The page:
My conclusion from the interview is that “cider” is a great product and has a significant “potential” audience, the problem is getting the message to them! The dilemma is whether cider is more like beer or wine when it comes to marketing the product? Farnum Hill uses the same yeast strain that is used to make Champagne – so check-mark on the the wine side. Corrie mentioned that the market for the product and the retail shelf location tends to be near Belgian beers in the refrigerated section – two check-marks for beer. Much of the marketing is geared towards Champagne lovers – another check-mark for wine. Apples have “terroir” like wine grapes do, but apples are grown generally in cooler regions where beer is consumed as in Britain and northern France – check-marks on both side. When it comes to pairing, wine, beer and cider all have their pluses and minuses. In other words, cider has some image hurdles to jump before it can reach its intended audience.

So after the interview, I have some thoughts about cider and it’s place in American consuming culture. As Corrie mentioned: “cider is a farm drink”, it’s an agricultural product, a product of the earth. I think this is an important point: wine is portrayed to the American consumer as a “cultural” product. Yes, vines are grown in the fields and grapes ripen based on sun, heat and other elements, but there’s a bit of the “liquid poetry” and the expression of the earth story line. I don’t picture wine makers in overalls, even though that’s probably how they do their job, I picture them in a tasting room, evaluating. If you’ve ever been to France at wine trade tastings, it’s coat and tie, and frankly it’s a bit stuffy. Add the English culture to the wine equation with connoisseurs, sommeliers, and Clarets and wine is part of the aristocratic tradition. Even the British wine critics are bery, bery British, I mean watch your P’s and Q’s, thank you very much!

Beer on the other hand, is a more industrial product, and even on the “micro”/craft level, I picture engineers in jeans playing with test tubes, measuring the hops and talking about ABV. Even high-end beers are enjoyed by jean-clad, t-shirt wearing beer geeks who often produce the product in their cellars at home. You never hear the term “craft” relating to wine, it’s “craft beer” – you can make this stuff, buy the right ingredients, get your yeasts, a few instruments and heck, you can make the good stuff! The biggest differentiation is when you attend a premium wine festival vs. a beer festival. Wine is more dressed-up, beer is more casual in dress as well as attitude. You “have” a beer, never wine. Wine has plenty of accessories: corkscrews, glassware, stoppers, aerators, preservation systems and the list goes on; beer needs a church key and a glass, you’re good to go!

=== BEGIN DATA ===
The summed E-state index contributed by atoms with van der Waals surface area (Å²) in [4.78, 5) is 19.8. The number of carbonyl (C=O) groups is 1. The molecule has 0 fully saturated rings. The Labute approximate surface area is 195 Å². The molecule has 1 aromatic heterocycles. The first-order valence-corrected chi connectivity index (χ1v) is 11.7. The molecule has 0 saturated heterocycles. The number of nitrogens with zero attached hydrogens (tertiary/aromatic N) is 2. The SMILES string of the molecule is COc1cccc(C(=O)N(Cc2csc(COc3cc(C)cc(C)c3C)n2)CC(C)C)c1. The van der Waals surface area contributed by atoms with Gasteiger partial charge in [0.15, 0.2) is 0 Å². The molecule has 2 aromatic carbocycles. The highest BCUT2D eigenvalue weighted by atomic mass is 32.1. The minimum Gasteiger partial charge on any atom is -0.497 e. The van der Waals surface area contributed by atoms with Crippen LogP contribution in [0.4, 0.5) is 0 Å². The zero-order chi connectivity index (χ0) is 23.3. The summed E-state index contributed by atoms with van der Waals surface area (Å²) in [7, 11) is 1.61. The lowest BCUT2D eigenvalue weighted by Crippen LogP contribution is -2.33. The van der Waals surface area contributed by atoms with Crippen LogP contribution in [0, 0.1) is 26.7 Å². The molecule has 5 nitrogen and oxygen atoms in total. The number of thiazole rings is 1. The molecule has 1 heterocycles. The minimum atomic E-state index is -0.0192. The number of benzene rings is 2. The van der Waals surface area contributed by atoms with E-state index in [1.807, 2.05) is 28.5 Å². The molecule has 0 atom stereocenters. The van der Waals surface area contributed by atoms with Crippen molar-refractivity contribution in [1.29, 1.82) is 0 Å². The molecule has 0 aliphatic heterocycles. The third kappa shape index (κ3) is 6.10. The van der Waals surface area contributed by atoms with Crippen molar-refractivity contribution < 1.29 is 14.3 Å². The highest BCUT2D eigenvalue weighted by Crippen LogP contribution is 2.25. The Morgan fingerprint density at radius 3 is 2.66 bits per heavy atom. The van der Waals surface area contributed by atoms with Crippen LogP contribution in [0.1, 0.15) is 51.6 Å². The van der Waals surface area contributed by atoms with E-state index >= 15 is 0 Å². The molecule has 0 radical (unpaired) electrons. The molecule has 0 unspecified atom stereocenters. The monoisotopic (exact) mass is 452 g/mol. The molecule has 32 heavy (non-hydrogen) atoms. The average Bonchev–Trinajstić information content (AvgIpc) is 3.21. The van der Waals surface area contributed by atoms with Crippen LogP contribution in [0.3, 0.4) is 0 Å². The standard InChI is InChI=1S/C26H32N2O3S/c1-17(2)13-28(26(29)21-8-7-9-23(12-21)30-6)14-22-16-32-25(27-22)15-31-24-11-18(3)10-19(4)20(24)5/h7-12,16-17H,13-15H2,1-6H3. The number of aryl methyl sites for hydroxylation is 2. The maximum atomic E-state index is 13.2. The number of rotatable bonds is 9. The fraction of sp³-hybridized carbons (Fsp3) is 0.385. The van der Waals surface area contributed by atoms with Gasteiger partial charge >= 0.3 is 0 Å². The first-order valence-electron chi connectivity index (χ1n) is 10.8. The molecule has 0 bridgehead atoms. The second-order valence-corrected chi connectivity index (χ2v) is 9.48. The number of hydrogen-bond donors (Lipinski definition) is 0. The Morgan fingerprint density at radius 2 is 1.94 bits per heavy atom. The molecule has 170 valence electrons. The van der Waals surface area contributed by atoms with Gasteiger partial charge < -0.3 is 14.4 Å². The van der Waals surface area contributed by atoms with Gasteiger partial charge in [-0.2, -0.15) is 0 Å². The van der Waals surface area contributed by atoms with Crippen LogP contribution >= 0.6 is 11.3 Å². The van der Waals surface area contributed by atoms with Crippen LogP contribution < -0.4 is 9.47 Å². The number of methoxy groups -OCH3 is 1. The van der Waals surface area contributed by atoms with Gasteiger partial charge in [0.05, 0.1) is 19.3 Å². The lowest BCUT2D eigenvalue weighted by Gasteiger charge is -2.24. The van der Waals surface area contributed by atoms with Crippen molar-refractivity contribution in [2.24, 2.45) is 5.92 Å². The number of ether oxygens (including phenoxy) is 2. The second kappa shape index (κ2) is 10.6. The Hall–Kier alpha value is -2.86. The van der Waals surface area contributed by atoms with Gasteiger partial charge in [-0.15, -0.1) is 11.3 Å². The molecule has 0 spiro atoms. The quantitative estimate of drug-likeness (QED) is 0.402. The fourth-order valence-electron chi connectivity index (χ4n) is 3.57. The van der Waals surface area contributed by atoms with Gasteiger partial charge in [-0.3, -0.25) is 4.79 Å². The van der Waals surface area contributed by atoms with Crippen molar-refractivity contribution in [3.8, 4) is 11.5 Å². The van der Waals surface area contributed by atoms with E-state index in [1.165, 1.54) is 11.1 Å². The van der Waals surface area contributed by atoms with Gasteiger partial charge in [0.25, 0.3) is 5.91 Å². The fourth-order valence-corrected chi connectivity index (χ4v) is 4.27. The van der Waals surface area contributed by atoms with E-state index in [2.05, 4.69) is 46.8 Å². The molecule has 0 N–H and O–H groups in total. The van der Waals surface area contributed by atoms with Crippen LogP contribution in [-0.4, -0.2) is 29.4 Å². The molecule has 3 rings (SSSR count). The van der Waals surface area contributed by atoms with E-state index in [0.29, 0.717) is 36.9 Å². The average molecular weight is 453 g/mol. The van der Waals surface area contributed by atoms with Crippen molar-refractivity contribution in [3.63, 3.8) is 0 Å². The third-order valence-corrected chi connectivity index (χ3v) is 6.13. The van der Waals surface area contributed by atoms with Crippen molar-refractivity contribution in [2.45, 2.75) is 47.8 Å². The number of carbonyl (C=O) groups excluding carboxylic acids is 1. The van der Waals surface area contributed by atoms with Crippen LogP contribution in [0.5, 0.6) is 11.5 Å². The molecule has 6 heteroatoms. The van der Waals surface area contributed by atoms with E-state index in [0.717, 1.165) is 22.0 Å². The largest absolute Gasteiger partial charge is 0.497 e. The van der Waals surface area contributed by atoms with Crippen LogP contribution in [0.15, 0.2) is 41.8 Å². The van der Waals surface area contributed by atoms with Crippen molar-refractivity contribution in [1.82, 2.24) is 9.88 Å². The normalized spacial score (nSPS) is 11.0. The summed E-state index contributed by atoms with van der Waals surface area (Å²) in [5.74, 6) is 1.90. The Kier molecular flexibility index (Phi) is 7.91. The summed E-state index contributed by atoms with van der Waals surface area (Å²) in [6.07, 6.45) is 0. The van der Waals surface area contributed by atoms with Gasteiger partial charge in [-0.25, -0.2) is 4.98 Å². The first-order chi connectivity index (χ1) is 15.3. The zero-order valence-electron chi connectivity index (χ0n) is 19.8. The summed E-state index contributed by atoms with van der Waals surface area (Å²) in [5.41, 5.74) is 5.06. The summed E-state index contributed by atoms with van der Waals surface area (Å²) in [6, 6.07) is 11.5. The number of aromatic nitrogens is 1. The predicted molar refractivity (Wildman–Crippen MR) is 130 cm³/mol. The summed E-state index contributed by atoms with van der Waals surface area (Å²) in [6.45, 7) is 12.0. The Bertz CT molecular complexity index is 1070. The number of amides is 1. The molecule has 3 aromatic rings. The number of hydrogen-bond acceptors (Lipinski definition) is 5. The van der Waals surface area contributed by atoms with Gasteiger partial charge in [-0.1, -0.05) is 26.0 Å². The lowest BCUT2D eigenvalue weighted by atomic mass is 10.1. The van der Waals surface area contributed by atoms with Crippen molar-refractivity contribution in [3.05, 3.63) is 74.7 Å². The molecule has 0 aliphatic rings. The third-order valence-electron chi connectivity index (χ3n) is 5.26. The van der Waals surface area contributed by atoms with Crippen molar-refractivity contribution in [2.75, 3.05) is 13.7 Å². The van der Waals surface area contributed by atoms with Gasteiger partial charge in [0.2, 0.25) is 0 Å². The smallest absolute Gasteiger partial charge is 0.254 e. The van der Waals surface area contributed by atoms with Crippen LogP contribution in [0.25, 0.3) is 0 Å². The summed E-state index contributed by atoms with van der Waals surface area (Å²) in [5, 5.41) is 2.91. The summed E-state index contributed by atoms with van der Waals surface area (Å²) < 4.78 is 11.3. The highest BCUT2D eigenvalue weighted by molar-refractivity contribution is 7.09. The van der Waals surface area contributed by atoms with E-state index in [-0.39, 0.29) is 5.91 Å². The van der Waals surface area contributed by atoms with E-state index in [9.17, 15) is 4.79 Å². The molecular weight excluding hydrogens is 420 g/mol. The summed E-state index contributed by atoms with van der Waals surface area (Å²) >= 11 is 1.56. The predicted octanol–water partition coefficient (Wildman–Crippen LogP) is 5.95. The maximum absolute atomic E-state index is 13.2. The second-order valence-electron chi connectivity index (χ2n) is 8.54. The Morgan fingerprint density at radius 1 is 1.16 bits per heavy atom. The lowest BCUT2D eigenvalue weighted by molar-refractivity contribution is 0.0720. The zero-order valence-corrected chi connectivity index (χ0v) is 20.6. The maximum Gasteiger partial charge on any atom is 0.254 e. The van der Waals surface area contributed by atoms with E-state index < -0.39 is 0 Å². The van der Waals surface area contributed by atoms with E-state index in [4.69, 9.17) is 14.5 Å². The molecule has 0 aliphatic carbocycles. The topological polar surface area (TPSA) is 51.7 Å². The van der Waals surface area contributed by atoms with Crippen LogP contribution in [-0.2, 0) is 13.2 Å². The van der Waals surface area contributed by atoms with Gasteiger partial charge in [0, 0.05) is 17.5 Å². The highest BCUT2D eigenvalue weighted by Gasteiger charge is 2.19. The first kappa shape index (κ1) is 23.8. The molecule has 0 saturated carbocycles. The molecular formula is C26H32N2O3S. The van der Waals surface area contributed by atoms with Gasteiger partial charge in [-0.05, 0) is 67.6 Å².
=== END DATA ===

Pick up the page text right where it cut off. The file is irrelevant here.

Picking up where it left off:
So where does cider fit – and is that “hard cider”? My conclusion is that cider’s strength’s are closer to beer’s. Yes, apples vary from year to year like the quality of grapes, but cider is not a product that needs aging, and it preserves better refrigerated, so it most likely will be found in your retail outlet either in the domestic beer section or near the Belgian beers. Most cider will probably be marketed as dry or off-dry (that’s another consideration – how many people “perceive” cider to be sweet – that’s a marketing hurdle all by itself!) and possibly even looks similar to Champagne in color and bubble, but it just drinks more like beer! The alcohol level is in the 6-8% range (generally, very generally!) so that makes it a consumable closer to beer for practical purposes – you can have a mug of cider/beer of 12 to 16 oz. and still walk-away – the equivalent consumption of wine might take you over the legal limit, again, another consideration.

So now I add the weird question: when would I drink cider? Does it replace some of my wine consumption, or more of my beer drinking? I drink wine with food – period. Beer to me is an excellent stand-alone beverage, something I often drink when smoking meats, in fact, I use it as a cooking timer – ribs are ready after 2 or 3 beers, brisket the same, but add a 1-hour nap. I’m basing the beer equation on an approximate 12 oz. beer, many of the ciders are sold in 750 ml’s which is just over 25 oz..oh, that’s 2 beers, right! I often add beer and apple cider vinegar when I braise my BBQ to finish it for an extra hour or two – hey, again, cider is perfect, it saves me one step! Oh, and I love to make wine vinegar with any leftover wine, now I can make artisanal cider vinegar. Another double benefit for me. Cider will take away some of my beer consumption, but virtually none of my wine consumption. I drink beer maybe once a week, but wine literally every day, usually lunch and dinner, so a few bottles of cider a month suffice for my personal consumption. Another plus, is it doesn’t effect my Scotch/Rum/Bourbon consumption – a true relief to me!

Final thoughts